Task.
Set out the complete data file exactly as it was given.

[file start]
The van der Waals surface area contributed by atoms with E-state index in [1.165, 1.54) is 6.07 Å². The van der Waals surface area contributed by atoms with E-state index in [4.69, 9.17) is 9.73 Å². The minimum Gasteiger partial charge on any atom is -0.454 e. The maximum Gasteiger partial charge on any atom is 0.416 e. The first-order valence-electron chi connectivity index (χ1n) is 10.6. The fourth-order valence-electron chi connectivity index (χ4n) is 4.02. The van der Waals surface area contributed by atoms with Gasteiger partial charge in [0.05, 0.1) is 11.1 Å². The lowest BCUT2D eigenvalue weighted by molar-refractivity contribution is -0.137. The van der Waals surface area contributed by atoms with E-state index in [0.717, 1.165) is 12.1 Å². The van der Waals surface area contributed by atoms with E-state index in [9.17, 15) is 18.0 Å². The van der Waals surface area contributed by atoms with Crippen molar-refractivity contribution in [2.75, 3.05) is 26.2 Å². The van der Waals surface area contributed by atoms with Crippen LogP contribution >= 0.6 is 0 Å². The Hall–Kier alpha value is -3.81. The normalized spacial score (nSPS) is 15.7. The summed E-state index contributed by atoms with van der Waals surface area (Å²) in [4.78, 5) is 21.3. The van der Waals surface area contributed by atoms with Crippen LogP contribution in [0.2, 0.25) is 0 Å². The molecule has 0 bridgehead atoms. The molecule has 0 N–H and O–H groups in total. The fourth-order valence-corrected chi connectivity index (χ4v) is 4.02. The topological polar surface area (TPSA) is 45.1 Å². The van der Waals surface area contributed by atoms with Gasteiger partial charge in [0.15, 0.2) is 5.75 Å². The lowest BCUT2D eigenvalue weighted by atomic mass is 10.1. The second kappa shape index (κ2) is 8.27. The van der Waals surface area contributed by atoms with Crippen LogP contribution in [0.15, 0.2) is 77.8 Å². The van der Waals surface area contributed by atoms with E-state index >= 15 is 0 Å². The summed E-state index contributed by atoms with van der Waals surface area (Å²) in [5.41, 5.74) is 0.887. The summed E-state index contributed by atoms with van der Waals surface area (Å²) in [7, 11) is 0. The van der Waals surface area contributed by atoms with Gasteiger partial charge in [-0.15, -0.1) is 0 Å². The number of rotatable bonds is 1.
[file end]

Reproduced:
The van der Waals surface area contributed by atoms with E-state index in [1.165, 1.54) is 6.07 Å². The van der Waals surface area contributed by atoms with E-state index in [4.69, 9.17) is 9.73 Å². The minimum Gasteiger partial charge on any atom is -0.454 e. The maximum Gasteiger partial charge on any atom is 0.416 e. The first-order valence-electron chi connectivity index (χ1n) is 10.6. The fourth-order valence-electron chi connectivity index (χ4n) is 4.02. The van der Waals surface area contributed by atoms with Gasteiger partial charge in [0.05, 0.1) is 11.1 Å². The lowest BCUT2D eigenvalue weighted by molar-refractivity contribution is -0.137. The van der Waals surface area contributed by atoms with E-state index in [0.717, 1.165) is 12.1 Å². The van der Waals surface area contributed by atoms with E-state index in [9.17, 15) is 18.0 Å². The van der Waals surface area contributed by atoms with Crippen molar-refractivity contribution in [2.75, 3.05) is 26.2 Å². The van der Waals surface area contributed by atoms with Crippen LogP contribution >= 0.6 is 0 Å². The Hall–Kier alpha value is -3.81. The normalized spacial score (nSPS) is 15.7. The summed E-state index contributed by atoms with van der Waals surface area (Å²) in [4.78, 5) is 21.3. The van der Waals surface area contributed by atoms with Crippen LogP contribution in [0.2, 0.25) is 0 Å². The molecule has 0 bridgehead atoms. The molecule has 0 N–H and O–H groups in total. The fourth-order valence-corrected chi connectivity index (χ4v) is 4.02. The topological polar surface area (TPSA) is 45.1 Å². The van der Waals surface area contributed by atoms with Gasteiger partial charge in [0.15, 0.2) is 5.75 Å². The lowest BCUT2D eigenvalue weighted by atomic mass is 10.1. The second kappa shape index (κ2) is 8.27. The van der Waals surface area contributed by atoms with Crippen LogP contribution in [0.15, 0.2) is 77.8 Å². The van der Waals surface area contributed by atoms with E-state index >= 15 is 0 Å². The summed E-state index contributed by atoms with van der Waals surface area (Å²) in [5.41, 5.74) is 0.887. The summed E-state index contributed by atoms with van der Waals surface area (Å²) in [7, 11) is 0. The van der Waals surface area contributed by atoms with Gasteiger partial charge in [-0.15, -0.1) is 0 Å². The number of rotatable bonds is 1.